The Frenchman, now coach at Barcelona’s great Clasico rivals, had an early taste of La Pulga’s skills as Madrid were destroyed 3-0 back in 2005
At just 18 that phenomenon played his heart out, inspiring another of his monstrous team-mates to one of the best games of his life. The boy Lionel Messi and an unstoppable Ronaldinho were too much for any team in their way, and were already making history for Barcelona.
Forced to bend his game to the whims of a rigid system imposed by Vanderlei Luxemburgo, meanwhile, Zinedine Zidane was playing on the wing outside Uruguayan Pablo Garcia. He was obliged to pull his weight defensively and enjoyed precious little time with the ball at his feet. Real Madrid’s sole job in the Clasico of November 19, 2005 was to stop Messi at any cost, with plenty of fouls included, as the teenager surged forward daringly at every opportunity, with little respect for his illustrious elders.
Alongside Messi and the dizzying Ronaldinho the capital club also had to deal with Samuel Eto’o, the Cameroonian striker who loved to make defenders’ lives a living hell. It was too much for Madrid, a nightmare on the pitch.
What most stands out from that memorable game is Ronaldinho’s masterclass, but there was another moment that was to be somewhat overlooked. Zidane must still remember his actions 33 minutes into the game when he chopped Messi down with a blatant kick as the Argentine flew towards Iker Casillas’ net.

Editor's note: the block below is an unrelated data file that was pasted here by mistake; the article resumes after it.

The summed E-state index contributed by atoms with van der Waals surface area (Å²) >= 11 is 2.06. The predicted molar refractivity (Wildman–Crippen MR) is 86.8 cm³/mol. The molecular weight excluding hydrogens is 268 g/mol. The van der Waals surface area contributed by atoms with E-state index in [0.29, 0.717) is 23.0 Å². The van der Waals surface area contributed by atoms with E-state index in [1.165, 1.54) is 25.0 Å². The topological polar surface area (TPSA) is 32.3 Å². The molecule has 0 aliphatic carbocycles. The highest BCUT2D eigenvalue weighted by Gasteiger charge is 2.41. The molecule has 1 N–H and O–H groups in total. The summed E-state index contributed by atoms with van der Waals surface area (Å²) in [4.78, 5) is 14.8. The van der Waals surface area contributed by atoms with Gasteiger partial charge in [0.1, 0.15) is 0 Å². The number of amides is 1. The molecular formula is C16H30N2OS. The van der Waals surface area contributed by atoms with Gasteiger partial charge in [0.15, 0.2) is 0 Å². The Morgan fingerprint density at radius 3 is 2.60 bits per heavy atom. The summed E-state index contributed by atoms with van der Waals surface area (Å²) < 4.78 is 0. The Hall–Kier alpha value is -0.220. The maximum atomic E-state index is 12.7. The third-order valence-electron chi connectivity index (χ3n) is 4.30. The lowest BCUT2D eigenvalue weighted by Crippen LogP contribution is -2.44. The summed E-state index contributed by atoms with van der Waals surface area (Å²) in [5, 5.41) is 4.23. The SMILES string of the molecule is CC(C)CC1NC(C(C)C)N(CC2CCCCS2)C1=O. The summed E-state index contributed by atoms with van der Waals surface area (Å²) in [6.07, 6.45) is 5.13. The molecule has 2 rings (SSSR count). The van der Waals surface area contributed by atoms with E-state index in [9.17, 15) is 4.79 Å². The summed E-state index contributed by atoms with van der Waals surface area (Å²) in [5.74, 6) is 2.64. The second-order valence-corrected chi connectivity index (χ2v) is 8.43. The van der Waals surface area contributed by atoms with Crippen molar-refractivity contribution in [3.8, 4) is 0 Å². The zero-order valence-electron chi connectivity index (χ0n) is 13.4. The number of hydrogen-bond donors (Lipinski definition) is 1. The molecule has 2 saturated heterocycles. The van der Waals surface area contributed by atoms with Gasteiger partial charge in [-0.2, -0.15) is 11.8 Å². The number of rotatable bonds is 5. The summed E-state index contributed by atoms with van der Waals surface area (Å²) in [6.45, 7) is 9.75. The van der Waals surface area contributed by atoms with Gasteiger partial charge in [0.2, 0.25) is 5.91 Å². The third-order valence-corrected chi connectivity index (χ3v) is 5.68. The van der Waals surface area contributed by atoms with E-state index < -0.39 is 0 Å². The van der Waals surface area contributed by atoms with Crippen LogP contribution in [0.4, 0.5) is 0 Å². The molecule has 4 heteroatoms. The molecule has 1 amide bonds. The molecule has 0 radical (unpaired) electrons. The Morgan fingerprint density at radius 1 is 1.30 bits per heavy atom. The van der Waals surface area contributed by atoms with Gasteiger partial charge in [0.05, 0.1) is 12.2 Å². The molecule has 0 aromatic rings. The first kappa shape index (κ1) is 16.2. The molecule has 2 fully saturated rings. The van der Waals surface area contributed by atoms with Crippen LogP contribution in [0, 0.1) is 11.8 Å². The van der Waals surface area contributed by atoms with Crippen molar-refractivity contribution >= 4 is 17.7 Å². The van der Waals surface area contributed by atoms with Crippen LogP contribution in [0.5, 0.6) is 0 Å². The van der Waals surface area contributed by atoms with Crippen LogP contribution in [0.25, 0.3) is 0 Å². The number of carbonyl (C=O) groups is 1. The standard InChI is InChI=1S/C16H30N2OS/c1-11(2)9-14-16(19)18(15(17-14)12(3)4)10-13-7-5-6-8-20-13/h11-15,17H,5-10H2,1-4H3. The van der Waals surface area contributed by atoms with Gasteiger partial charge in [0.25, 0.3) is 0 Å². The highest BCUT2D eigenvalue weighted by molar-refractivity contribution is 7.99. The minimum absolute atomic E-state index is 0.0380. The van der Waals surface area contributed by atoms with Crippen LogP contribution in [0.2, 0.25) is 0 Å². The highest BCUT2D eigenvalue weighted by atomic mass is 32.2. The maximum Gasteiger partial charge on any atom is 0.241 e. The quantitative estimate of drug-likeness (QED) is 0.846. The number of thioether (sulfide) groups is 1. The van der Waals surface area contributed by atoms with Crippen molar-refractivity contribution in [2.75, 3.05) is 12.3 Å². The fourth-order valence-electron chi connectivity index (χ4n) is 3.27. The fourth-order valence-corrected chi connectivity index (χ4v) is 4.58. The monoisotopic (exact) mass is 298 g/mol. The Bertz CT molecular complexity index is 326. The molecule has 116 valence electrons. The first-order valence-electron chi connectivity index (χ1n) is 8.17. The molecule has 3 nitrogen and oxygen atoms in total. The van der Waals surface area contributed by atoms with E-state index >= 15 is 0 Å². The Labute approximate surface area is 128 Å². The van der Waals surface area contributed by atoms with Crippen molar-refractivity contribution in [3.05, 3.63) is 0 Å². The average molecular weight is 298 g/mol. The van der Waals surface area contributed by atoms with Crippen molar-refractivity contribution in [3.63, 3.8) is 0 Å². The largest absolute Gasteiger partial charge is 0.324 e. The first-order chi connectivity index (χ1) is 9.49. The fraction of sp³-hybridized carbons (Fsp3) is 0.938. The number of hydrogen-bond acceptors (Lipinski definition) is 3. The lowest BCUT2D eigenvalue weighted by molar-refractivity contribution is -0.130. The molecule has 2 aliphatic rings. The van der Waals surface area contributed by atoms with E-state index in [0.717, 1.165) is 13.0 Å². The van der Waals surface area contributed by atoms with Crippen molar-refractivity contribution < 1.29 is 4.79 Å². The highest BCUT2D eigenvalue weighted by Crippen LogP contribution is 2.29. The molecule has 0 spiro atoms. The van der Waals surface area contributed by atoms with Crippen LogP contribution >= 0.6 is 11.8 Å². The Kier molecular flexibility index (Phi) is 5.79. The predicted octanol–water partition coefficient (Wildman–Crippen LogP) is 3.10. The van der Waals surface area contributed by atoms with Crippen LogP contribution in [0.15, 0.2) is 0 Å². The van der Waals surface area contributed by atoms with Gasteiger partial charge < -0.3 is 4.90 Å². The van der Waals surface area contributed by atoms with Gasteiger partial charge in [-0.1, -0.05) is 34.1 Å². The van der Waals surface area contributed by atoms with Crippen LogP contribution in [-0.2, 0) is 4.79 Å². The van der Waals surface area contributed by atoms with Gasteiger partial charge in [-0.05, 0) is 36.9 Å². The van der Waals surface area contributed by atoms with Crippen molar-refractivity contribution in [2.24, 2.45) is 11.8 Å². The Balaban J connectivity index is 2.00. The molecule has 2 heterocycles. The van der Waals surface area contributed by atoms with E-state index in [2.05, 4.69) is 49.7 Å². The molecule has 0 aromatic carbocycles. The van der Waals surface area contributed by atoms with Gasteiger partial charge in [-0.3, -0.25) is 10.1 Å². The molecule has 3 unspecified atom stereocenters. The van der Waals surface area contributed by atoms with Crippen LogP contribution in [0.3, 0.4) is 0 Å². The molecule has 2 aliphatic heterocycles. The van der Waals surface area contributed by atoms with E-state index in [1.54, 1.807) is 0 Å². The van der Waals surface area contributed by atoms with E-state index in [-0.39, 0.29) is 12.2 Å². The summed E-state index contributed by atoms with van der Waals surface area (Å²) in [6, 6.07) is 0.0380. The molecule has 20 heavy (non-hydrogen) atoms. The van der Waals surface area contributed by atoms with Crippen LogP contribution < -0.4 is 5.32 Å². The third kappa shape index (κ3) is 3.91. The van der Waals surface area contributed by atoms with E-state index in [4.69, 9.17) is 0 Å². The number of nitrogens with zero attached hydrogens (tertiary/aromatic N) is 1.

The foul was not met with a booking from referee Eduardo Iturralde, but it provoked the ire of Messi’s Barca team-mates. With Xavi at the head they demanded a stronger punishment, while Zidane, who would hang up his boots at 34 six months later following the World Cup, stayed mute. He did not even offer an apology, nor glance at the man he had left sprawling on the floor.
Barcelona were too good that day, and ran out 3-0 winners at the Santiago Bernabeu – Ronaldinho scoring one of the greatest goals of all time and earning a standing ovation from the home crowd. It was one of the first signs that the Catalans were coming for the world of football, heralding a golden decade of dominance led by the irrepressible Messi.
Obliged – or perhaps sincerely convinced – to say Cristiano Ronaldo is the best in the world, Zidane prefers to dodge any direct questions over Messi. But in truth, he found out earlier than many about the Argentine’s exceptional ability. Ever since he was forced to cut the youngster down in 2005, he has watched Messi go on to stake his claim as one of the most talented footballers the game has ever seen, often at the expense of his beloved Madrid.